Today, any concerns about longevity have long since been dispelled. Although early cars such as the Nissan Leaf had fairly primitive battery management systems, battery degradation has been much lower than predicted. In a 2022 interview with Forbes, Nic Thomas, Nissan’s marketing director for the UK, said “Almost all of the [EV] batteries we’ve ever made are still in cars, and we’ve been selling electric cars for 12 years. We haven’t got a great big stock of batteries that we can convert into something else,” he added. “It’s the complete opposite of what people feared when we first launched EVs — that the batteries would only last a short time.”

Today’s battery packs are significantly more advanced than those fitted to early cars. Not only are the materials used of higher quality, the management systems have improved immeasurably. An early Nissan Leaf battery, for example, had no cooling or heating system whatsoever and relied on fresh air to keep it cool. A car like a Citroen ë-C4 comes with an integrated liquid cooling system as standard to maintain the pack’s health at all times. 

Manufacturers don’t want the hassle. Or the cost.

Car makers know that buyers are wary of battery technology, which is why you’ll always find that the battery packs have much longer warranties on them than the rest of the car. Citroën electric cars, for example, come with a warranty that guarantees 70% battery capacity for 100,000 miles or eight years. That warranty is fully transferrable and stays with the car. So even if you buy a three-year old car, the battery still has five years of warranty on it.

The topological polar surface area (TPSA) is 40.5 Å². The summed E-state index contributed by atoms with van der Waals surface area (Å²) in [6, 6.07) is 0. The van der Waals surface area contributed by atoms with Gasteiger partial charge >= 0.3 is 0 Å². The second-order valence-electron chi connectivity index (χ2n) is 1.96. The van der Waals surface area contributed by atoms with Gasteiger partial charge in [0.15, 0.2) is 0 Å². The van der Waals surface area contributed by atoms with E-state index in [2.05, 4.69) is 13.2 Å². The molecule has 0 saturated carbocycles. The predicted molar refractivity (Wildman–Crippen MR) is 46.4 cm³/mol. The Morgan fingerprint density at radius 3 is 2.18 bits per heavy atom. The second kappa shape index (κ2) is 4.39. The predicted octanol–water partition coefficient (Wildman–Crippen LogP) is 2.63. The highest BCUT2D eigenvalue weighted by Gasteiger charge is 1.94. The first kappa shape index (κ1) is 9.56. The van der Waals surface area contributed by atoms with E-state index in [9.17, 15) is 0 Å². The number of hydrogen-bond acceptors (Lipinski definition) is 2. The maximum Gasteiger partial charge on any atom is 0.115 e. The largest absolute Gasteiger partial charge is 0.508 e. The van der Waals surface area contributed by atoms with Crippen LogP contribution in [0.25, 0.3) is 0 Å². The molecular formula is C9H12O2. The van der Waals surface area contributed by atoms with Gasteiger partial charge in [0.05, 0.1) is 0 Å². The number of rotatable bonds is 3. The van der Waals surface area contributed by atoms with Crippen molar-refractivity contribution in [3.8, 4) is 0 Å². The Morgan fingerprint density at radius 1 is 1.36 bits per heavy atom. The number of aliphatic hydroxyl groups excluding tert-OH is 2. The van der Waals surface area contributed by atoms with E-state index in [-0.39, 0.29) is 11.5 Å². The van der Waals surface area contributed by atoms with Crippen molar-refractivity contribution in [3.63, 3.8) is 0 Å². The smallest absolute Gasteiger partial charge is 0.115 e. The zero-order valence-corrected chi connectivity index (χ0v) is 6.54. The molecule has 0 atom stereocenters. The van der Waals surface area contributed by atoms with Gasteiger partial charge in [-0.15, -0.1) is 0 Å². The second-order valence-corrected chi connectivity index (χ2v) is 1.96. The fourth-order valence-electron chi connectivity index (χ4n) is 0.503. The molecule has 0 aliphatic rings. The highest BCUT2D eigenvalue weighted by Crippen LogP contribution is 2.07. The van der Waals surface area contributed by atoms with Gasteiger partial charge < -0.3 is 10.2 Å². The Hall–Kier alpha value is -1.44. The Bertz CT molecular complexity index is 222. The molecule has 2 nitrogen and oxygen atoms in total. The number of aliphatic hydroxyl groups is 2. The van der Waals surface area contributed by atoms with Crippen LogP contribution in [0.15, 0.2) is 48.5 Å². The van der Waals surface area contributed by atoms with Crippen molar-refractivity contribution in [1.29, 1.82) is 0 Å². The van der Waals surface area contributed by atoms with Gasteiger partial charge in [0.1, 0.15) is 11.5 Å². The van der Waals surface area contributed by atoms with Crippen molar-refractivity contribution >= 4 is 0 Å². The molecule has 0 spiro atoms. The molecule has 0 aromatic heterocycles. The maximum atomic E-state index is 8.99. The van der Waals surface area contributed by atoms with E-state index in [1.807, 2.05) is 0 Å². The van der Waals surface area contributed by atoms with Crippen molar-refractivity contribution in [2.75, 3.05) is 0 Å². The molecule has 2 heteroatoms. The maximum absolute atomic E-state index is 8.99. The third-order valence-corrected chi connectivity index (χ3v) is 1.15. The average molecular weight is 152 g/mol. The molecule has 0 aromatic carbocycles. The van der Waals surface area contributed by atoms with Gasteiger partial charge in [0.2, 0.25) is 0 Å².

You might wonder how manufacturers can be so confident. The simple answer is because they know how robust modern battery packs are. Last year, we visited Audi’s battery research and development hub in Germany - effectively a torture chamber for batteries. As part of the testing phase technicians blast the packs with high levels of charge to replicate the worst possible scenarios. The tests run day and night until the packs have completed the equivalent of 300,000kms or 15 years of high mileage driving. Only when the packs have survived this process do they go onto the next stage of development. It’s this kind of destruction testing that allows car makers to offer extended warranties with confidence. 

And if the worst should happen. 

Battery failures are incredibly rare, but as with all manufactured things, they can go wrong. If you electric car battery does go sick, it’s unlikely that the manufacturer will need to replace the whole pack. Although individual cells can’t be replaced, a battery pack is made up of modules or pouches that contain a set of cells. These can be swapped out like Lego bricks to fix any issues. The same approach is taken if your car’s battery suffers damage in an accident.

Battery packs are made up of individual modules that can be changed in the event of a fault